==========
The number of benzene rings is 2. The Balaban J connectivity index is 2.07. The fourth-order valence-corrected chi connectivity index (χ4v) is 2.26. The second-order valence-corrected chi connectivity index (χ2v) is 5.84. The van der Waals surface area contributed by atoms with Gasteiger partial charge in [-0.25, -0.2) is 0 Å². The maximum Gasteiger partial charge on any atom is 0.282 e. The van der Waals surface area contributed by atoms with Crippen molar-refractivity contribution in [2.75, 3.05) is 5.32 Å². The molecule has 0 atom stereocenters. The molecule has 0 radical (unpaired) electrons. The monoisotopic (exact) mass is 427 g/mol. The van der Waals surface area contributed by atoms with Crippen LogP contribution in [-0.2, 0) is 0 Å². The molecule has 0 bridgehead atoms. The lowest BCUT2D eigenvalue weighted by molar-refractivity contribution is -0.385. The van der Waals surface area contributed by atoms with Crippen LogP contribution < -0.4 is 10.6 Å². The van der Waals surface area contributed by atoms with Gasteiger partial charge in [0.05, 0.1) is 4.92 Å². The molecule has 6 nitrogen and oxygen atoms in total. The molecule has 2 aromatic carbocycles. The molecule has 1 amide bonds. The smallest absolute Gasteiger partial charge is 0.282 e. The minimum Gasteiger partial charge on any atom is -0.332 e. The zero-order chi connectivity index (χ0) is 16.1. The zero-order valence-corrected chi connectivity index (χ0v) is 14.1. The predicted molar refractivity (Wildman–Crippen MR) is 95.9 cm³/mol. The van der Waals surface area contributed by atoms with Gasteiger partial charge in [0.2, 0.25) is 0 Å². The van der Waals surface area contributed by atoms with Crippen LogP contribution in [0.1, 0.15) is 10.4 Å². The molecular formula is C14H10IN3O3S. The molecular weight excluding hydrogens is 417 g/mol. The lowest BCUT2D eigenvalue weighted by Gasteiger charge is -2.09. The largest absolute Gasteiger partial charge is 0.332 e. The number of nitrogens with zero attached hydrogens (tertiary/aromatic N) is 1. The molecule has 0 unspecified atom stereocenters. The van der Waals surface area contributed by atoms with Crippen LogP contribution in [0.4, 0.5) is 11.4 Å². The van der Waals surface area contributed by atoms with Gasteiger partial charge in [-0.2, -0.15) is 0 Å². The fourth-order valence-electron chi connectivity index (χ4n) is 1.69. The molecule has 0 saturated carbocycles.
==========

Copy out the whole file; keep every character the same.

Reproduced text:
The number of benzene rings is 2. The Balaban J connectivity index is 2.07. The fourth-order valence-corrected chi connectivity index (χ4v) is 2.26. The second-order valence-corrected chi connectivity index (χ2v) is 5.84. The van der Waals surface area contributed by atoms with Gasteiger partial charge in [-0.25, -0.2) is 0 Å². The maximum Gasteiger partial charge on any atom is 0.282 e. The van der Waals surface area contributed by atoms with Crippen molar-refractivity contribution in [2.75, 3.05) is 5.32 Å². The molecule has 0 atom stereocenters. The molecule has 0 radical (unpaired) electrons. The monoisotopic (exact) mass is 427 g/mol. The van der Waals surface area contributed by atoms with Crippen LogP contribution in [-0.2, 0) is 0 Å². The molecule has 0 bridgehead atoms. The lowest BCUT2D eigenvalue weighted by molar-refractivity contribution is -0.385. The van der Waals surface area contributed by atoms with Crippen LogP contribution < -0.4 is 10.6 Å². The van der Waals surface area contributed by atoms with Gasteiger partial charge in [0.05, 0.1) is 4.92 Å². The molecule has 6 nitrogen and oxygen atoms in total. The molecule has 2 aromatic carbocycles. The molecule has 1 amide bonds. The smallest absolute Gasteiger partial charge is 0.282 e. The minimum Gasteiger partial charge on any atom is -0.332 e. The zero-order chi connectivity index (χ0) is 16.1. The zero-order valence-corrected chi connectivity index (χ0v) is 14.1. The predicted molar refractivity (Wildman–Crippen MR) is 95.9 cm³/mol. The van der Waals surface area contributed by atoms with Gasteiger partial charge in [0.2, 0.25) is 0 Å². The van der Waals surface area contributed by atoms with Crippen LogP contribution in [0.1, 0.15) is 10.4 Å². The molecular formula is C14H10IN3O3S. The molecular weight excluding hydrogens is 417 g/mol. The lowest BCUT2D eigenvalue weighted by Gasteiger charge is -2.09. The largest absolute Gasteiger partial charge is 0.332 e. The number of nitrogens with zero attached hydrogens (tertiary/aromatic N) is 1. The molecule has 0 unspecified atom stereocenters. The van der Waals surface area contributed by atoms with Crippen LogP contribution in [0.4, 0.5) is 11.4 Å². The van der Waals surface area contributed by atoms with Gasteiger partial charge in [-0.2, -0.15) is 0 Å². The fourth-order valence-electron chi connectivity index (χ4n) is 1.69. The molecule has 0 saturated carbocycles.